“We projected the initial number to be 10,000 but it is increasing,” foreign ministry spokesman Dina Mufti told AFP, adding that the final total once the mass airlift ends is now expected to be around 80,000.
Ethiopia started repatriating citizens living illegally in Saudi Arabia after a seven-month amnesty period to formalize their status expired on November 4, sparking violent protests between Saudi police and Ethiopian migrants preparing to leave the country.
Riyadh governor Prince Khaled bin Bandar bin Abdulaziz said the clampdown was aimed at undocumented migrants, and not any “specific group”, according to BBC news.
“We will continue these campaigns until we ensure all residents in our country are staying legally,” he is quoted by al-Riyadh newspaper as saying.
The Ethiopian government said three of its citizens were killed in clashes. However, Saudi authorities say only two foreigners have been killed, along with three Saudis.
Mufti said Ethiopia is spending $2.6 million on the repatriation program to bring citizens home, the majority of them women. Saudi authorities say they are trying to reduce the 12 percent unemployment rate among native Saudis.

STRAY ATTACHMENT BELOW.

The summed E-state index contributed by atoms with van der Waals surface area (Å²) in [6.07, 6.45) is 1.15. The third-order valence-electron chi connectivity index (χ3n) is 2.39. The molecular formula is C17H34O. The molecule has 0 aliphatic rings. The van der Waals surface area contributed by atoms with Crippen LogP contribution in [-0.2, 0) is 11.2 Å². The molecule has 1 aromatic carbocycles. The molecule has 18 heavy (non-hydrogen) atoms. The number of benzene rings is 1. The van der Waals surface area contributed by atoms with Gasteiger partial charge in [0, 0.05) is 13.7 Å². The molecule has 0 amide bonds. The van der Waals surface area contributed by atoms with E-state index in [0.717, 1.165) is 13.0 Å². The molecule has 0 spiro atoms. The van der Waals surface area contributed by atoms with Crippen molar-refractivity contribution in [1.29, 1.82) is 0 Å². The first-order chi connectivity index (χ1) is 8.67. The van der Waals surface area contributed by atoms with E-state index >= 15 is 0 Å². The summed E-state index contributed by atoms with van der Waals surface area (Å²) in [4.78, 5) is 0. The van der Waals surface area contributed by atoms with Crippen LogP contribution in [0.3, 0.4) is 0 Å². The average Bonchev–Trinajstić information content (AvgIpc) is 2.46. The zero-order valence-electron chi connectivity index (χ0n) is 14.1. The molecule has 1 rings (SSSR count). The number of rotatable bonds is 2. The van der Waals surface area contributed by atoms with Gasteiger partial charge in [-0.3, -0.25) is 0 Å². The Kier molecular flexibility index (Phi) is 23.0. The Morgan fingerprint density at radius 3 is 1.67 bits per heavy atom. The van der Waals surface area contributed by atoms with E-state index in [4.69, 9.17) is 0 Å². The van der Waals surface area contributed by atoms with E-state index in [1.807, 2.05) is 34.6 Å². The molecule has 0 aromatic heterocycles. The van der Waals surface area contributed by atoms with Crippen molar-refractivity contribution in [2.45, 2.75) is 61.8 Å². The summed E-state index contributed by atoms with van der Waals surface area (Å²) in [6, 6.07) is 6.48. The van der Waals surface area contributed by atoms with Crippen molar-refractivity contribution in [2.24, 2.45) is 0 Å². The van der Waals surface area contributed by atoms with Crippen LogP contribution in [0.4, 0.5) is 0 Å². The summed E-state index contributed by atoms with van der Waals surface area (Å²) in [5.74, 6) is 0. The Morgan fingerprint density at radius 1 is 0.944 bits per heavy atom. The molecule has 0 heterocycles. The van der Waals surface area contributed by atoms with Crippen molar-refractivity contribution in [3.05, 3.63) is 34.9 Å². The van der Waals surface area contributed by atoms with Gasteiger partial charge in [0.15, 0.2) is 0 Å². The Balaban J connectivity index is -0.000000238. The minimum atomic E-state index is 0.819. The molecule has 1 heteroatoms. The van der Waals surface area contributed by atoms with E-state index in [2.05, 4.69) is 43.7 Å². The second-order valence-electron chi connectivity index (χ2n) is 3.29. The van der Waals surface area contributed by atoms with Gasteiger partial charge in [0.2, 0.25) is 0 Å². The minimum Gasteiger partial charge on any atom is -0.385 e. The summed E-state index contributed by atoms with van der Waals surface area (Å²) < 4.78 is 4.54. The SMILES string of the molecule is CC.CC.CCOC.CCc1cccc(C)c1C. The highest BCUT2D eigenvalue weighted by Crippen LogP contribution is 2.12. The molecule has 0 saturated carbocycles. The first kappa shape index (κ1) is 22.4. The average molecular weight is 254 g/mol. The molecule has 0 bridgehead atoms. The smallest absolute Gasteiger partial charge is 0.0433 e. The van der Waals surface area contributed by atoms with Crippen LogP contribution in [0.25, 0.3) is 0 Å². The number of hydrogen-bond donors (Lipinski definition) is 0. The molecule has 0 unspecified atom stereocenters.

Although, reports of mistreatment of Ethiopians in Saudi Arabia has sparked outrage in Ethiopia, the African country said that relations with Saudi Arabia remain “sisterly,” with Mufti saying the government’s main priority was to bring citizens home.
“We are focusing on the repatriation… we have not evaluated that one, we have not assessed that,” he said, referring to Ethiopian-Saudi ties.
The International Labor Organization (ILO) said many migrant workers face physical and mental abuse, low pay, discrimination and poor working conditions.
In an emotional speech this month, Ethiopia’s Foreign Minister Tedros Adhanom said the government was in “around the clock crisis management” mode trying to bring citizens back.
With 91 million citizens, Ethiopia is Africa’s most populous country after Nigeria, but also one of the continent’s poorest, with the majority of people earning less than two dollars a day.
Large numbers of Ethiopians – often women seeking domestic work – travel to the Middle East each year looking for jobs. According to newspaper Arab News, migrants often took the low-wage manual, clerical and service jobs that the kingdom’s own citizens shunned.
Around 200,000 women sought work abroad in 2012, according to Ethiopia’s ministry of labor and social affairs.
Around 27 percent of women and 13 percent of men in Ethiopia are unemployed, according to the ILO.